Step 2: Decide your tax status with the IRS

Depending on the structure that the farmers market chooses, a market may be a for-profit business or a non-profit business. Non-profit businesses have the option to file for tax exempt status with the IRS, which means that state and federal tax will not have to be paid on income or expenses. There are two types of tax exempt codes most commonly used by incorporated farmers’ markets- 501c3 and 501c4. A 501c3 organization must provide a benefit to the community such as providing education or benefiting a charitable cause. A 501c4 is an organization that is created for “social welfare”, meaning that the organization has come together for the benefit of its members. If a farmers market exists solely for the benefit of the individual vendors, and is not providing any education to the community or supporting a charitable cause, their activities reflect the activities of a 501c4. While both 501c3 and 501c4’s can accept donations to the organization, only the 501c3’s donations are tax deductible to the donor. Once the tax status has been obtained, the organization must file a 990 form-“Return of Organization Exempt from Tax” every year to declare their earnings, and they must keep meeting minutes on file. Since tax exempt organizations’ records are in view of the public, operations should be well recorded and transparent. The cost to file as a 501c3 or 501c4 is $400 if the gross receipts do not exceed $10,000 per year during the first four years of operations. If the market is a non-profit and is not generating much income (only generates a small amount of revenue from vendor dues), requesting 501c3 or 501c4 status may not be necessary.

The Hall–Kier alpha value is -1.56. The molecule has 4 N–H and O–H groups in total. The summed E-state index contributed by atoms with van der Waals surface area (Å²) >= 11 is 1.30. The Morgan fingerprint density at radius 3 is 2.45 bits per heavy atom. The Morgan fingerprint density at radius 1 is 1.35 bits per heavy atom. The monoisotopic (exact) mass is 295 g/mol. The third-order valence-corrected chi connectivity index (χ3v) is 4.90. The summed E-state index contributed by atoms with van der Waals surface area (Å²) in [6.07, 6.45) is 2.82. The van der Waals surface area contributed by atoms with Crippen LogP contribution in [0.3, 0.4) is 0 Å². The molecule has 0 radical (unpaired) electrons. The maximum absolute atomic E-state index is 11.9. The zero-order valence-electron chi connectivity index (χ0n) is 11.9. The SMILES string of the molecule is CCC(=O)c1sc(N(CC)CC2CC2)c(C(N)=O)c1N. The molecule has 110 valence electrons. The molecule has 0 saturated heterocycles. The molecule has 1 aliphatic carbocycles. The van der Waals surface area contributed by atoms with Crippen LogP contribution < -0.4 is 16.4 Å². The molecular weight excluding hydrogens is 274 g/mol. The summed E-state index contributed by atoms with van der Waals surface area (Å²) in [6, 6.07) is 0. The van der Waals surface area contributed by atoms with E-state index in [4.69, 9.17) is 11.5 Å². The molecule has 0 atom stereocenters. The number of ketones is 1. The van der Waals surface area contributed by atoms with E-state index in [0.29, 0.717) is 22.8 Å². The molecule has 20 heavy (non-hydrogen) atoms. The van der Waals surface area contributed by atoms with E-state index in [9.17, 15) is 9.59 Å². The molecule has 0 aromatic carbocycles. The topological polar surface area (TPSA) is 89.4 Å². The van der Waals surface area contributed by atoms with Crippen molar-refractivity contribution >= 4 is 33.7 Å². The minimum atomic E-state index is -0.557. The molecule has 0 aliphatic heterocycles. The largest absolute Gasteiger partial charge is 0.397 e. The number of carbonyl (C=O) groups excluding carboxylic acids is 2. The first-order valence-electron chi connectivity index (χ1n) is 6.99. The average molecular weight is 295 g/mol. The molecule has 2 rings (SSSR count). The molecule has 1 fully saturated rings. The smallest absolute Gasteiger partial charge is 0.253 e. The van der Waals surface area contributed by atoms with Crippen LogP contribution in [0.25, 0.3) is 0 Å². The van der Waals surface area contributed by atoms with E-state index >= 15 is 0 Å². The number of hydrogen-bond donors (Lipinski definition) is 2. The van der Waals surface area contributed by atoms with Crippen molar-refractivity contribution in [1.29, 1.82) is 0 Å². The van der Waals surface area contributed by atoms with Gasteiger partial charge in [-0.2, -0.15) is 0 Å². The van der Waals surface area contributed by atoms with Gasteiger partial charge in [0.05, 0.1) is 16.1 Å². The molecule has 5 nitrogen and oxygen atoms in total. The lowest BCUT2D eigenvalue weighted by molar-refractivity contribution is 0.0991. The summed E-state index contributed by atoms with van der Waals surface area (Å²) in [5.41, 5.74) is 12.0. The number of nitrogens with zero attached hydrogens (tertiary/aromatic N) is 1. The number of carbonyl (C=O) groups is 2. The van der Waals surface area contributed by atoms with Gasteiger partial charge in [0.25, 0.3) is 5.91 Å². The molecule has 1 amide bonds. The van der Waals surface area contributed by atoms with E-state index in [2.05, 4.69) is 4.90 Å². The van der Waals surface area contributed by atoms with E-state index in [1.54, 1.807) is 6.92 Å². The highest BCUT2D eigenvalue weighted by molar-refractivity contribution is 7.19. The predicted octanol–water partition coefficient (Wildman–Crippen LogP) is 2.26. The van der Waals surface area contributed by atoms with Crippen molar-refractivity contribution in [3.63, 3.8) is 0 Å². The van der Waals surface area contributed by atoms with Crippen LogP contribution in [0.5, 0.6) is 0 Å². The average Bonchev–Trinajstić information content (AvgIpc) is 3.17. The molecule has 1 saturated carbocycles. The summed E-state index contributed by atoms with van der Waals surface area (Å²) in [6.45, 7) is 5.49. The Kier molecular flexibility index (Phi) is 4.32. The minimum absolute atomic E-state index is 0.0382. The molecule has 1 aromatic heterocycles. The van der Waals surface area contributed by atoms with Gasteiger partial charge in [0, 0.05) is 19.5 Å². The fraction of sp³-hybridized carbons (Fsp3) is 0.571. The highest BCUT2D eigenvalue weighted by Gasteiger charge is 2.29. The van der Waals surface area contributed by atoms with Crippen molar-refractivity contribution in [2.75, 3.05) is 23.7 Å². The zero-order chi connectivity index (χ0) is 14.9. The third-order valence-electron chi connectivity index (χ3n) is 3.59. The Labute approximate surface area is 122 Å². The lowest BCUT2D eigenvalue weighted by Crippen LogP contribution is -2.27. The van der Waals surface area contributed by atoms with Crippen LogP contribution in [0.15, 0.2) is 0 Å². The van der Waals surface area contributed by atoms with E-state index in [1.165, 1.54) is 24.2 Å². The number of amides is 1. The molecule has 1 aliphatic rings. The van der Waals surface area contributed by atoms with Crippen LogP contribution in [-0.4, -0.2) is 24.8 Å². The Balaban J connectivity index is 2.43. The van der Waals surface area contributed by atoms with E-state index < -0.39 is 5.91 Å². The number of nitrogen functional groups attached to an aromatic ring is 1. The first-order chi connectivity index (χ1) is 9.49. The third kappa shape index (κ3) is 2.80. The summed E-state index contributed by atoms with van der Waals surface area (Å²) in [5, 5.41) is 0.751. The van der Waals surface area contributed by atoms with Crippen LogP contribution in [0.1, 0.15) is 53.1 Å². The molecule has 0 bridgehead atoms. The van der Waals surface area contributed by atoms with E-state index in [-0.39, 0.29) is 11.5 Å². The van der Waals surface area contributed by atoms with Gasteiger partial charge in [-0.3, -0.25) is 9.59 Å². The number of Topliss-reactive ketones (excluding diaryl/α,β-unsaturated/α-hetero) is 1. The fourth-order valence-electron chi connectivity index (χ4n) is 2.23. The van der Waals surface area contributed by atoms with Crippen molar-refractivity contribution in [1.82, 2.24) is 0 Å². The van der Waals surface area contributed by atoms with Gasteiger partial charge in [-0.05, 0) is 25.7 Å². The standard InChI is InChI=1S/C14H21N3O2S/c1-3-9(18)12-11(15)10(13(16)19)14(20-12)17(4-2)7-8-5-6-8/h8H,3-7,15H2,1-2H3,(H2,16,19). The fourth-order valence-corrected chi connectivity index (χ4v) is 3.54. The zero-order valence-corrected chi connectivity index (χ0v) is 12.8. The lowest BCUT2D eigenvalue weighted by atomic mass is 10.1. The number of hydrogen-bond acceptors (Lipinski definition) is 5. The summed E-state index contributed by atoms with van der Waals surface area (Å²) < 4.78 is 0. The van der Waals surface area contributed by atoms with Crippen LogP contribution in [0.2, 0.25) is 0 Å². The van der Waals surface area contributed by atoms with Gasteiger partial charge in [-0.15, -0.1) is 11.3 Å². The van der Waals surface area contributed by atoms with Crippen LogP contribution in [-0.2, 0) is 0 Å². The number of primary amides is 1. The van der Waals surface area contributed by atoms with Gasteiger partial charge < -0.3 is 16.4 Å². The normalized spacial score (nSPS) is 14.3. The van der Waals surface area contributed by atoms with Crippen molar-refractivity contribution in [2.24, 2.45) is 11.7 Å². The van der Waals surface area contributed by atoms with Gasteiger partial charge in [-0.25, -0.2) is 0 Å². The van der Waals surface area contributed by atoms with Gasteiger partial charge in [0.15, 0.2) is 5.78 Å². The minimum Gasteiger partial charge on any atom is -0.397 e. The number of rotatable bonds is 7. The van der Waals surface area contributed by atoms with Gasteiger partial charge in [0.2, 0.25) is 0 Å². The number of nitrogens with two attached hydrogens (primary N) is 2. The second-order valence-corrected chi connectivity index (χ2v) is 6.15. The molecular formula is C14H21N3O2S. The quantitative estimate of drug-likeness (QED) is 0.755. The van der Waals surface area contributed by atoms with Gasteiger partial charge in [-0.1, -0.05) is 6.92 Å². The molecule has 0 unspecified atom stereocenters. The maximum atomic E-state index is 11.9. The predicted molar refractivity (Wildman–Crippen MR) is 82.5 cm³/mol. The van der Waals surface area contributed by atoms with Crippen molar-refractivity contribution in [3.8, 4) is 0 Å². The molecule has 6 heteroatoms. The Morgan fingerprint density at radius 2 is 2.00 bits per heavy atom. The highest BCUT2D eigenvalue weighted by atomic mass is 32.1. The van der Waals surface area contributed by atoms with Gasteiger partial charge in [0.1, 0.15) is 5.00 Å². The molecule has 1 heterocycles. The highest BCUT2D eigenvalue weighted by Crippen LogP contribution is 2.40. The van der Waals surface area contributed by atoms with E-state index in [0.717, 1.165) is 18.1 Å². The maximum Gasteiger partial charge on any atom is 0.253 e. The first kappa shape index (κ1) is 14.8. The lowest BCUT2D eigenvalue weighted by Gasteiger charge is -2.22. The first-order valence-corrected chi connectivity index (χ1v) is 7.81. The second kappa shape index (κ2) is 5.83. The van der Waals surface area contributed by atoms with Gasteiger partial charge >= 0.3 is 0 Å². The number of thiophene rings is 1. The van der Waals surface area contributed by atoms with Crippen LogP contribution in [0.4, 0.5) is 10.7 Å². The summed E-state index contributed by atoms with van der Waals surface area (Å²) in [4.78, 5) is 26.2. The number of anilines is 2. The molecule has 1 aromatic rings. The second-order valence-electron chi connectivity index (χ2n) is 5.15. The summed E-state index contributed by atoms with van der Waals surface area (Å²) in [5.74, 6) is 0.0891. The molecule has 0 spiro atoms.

Does not pay tax
Does not pay tax
Cannot lobby
Can lobby
Donations are tax deductible
Donations are not tax deductible
Must engage in charitable or educational activities
Does not have to engage in charitable or educational activities
Cost to obtain is $400 (if gross receipts do not exceed $10,000)
Cost to obtain is $400 (if gross receipts do not exceed $10,000)

Advantages of Structuring the Market

Structuring the market is becoming an obligation; however, it is not without its advantages. If the market becomes a non-profit, they are able to apply for a wide variety of grants. If the market is able to process EBT transactions, sales will increase, as will accessibility of the market goods to a larger percentage of the population. Forming a board or having a market owner could reinvigorate a market, bring in new ideas, and expand business connections in the community, all of which should lead to greater profitability for the market.

The new board of directors for the Warren County Farmers Market, Inc.